JULY
The Partner by John Grishom
Daniel Silva (Patrick Lanigan) is grabbed in a quiet town in Brazil after a huge manhunt by both the FBI and private individuals. Daniel had disappeared with 91 million dollars and that makes people mad. This was pretty active from the beginning although there was plenty of court maneuvering too. Really complicated plot involving divorce, money wiring, and a murder. The last few pages had a twist that was mildly shocking. Adult but OK for middle school.

The Summons by John Grisham
Ray and Forrest Atlee have been summoned by their father to discuss his estate. But Ray arrives to find his father has died and there is a hidden secret that Ray has no idea what to do with. Another great legal drama. Addictions (Forrest), his father's past, and hitmen. The big mystery. I loved this one right to the last page. The theme of distrust, and making choices for other people was terrific. Adult but OK for MS

The Testament by John Grisham
Obviously I'm on a Grisham binge. Just what I needed. Enough intrigue to keep my brain active but not dystopian, alien invasions, or gory slashing. Phew. This is my favorite. Troy Phelan is worth 11 Billion dollars. He's about to die (so literally) and calls his family together for the reading of the will. After they leave, things change dramatically. Following the heirs (multiple exwives and children) and most importantly Nate O'Reilly who is just out of rehab, again, who is sent to Brazil to find missing heir Rachel Lane. The trip through the Pantanel is certainly adventurous, but the moving part for me was the spiritual awareness that comes to Nate. Also the look at money and what it does to people. Loved this.

The BFG by Roald Dahl
Reread this since the movie has just come out. Short book about Sophie who finds herself kidnapped by the Big Friendly Giant who finds his fellow giants love of human-eating abhorrant. How the two of them rescue the world with a little help from the Queen of England. The language of the BFG is particularly entertaining.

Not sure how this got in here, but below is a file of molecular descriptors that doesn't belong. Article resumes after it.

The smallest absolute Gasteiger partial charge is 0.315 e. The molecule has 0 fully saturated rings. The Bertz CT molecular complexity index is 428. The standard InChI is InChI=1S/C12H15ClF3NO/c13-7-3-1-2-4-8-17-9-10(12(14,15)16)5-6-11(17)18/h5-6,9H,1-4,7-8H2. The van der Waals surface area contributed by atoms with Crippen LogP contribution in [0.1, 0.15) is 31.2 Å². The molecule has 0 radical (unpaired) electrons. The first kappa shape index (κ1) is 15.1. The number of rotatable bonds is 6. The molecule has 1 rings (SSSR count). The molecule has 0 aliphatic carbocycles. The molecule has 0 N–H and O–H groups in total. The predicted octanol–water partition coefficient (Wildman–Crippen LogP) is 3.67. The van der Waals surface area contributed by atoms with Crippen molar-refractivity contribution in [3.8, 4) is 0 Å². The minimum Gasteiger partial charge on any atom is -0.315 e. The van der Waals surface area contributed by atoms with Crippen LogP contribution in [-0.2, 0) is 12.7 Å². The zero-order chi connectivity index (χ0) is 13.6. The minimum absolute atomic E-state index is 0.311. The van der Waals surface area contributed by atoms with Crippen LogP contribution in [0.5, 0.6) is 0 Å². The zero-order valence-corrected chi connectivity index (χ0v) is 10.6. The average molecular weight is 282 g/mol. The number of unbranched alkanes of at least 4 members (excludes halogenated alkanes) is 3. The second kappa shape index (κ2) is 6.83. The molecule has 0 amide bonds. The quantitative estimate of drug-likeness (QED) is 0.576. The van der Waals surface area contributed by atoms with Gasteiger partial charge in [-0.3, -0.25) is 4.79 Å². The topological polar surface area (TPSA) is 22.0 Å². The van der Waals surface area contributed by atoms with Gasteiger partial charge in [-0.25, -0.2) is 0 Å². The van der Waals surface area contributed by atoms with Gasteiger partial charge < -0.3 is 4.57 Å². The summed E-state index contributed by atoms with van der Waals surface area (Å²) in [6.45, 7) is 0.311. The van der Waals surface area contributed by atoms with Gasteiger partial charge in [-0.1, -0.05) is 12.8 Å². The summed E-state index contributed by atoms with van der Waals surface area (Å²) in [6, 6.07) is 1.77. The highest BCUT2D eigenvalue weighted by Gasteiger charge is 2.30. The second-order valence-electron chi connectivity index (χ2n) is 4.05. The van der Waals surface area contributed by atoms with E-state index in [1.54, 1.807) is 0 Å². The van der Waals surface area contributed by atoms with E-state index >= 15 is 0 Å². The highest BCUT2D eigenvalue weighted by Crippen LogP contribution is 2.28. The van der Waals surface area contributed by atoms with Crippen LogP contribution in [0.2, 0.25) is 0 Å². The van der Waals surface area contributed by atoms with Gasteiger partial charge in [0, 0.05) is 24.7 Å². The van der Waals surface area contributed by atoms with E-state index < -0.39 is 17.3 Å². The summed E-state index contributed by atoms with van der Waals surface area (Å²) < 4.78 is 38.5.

Adam and Thomas by Aharon Appelfeld
A surprising small book about two boys who are left in the woods by their mothers to evade the Nazis. Very simple with beautiful language. Based on the author's own experiences in WWII. Excellent. 4th+ and good for middle school.

Fuzzy by Tom Angleberger and Paul Dellinger
hmmm. I usually like Angleberger's humor. This was way over the top about state testing. I don't think students will find that particularly entertaining. Teachers might. It does offer some thoughtful ideas about AI and smart computers who program themselves. Just too heavy handed. 4th+

The Client by John Grisham
Mark and his brother sneak off to have a smoke (yes they are 11 and younger) and are sucked into the suicide of a mob lawyer. There were parts where the fifth grader character didn't seem quite on point (I've known fifth graders...) but the plot is typically Grisham--complicated and twisty. I liked the combo of the smart aleck kid and his smarter aleck lawyer. again--adult but OK for middleschool.

The Brethren by John Grisham
My least favorite so far. Eventually the premise of this, blackmailing men with gay fantasies, will become socially unbelievable. The scarier part of this book was the CIA control of the presidential election and how easily they can find out anything about anyone. Creepy.

Nooks and Crannies by Jessica Lawson
Tabitha Crum is summoned to visit Windermere mansion to meet the Countess, along with five other children. This is a typical British castle murder mystery. It is fairly complicated and a tad British for our kids. But the ending is satisfactory. Good. 5th+

The Art of Secrets by James Klise
Told by multiple narrators, this is the story of a PakistaniAmerican family whose apartment is torched, the fundraiser at their school, and an art mystery. I really liked this for middle school. No sex and no violence. Respects various cultures and builds a good storyline with a great surprise ending. Very very good.

The chamber by John Grisham
In 1967 Sam Cayhall helps to bomb the law offices of a Jewish lawyer whose twin sons are killed. In 1990, young Adam Hall volunteers to work on the Cayhall case as it approached the final weeks before the gas chamber. Adam is Sam's grandson and the story is as much about Adam trying to understand his family history as it is about the efforts to stop death by gas chamber. Lots of law, again, but also some story line that is mildly threatening. I wasn't entirely satisfied with the ending and Sam's conversion was a tad too tidy. But this is a broad look at the death penalty and the various factions surrounding it.

Stella by Starlight by Sharon Draper
Stella's family lives in Bumblebee North Carolina in 1932 and the Klan has become active. What to do? Stella's father must decide whether to register to vote. Stella has fears but her current struggle is with writing for school. This has terrific descriptions and a strong feel for the depth of community among the black families. Excellent 4th+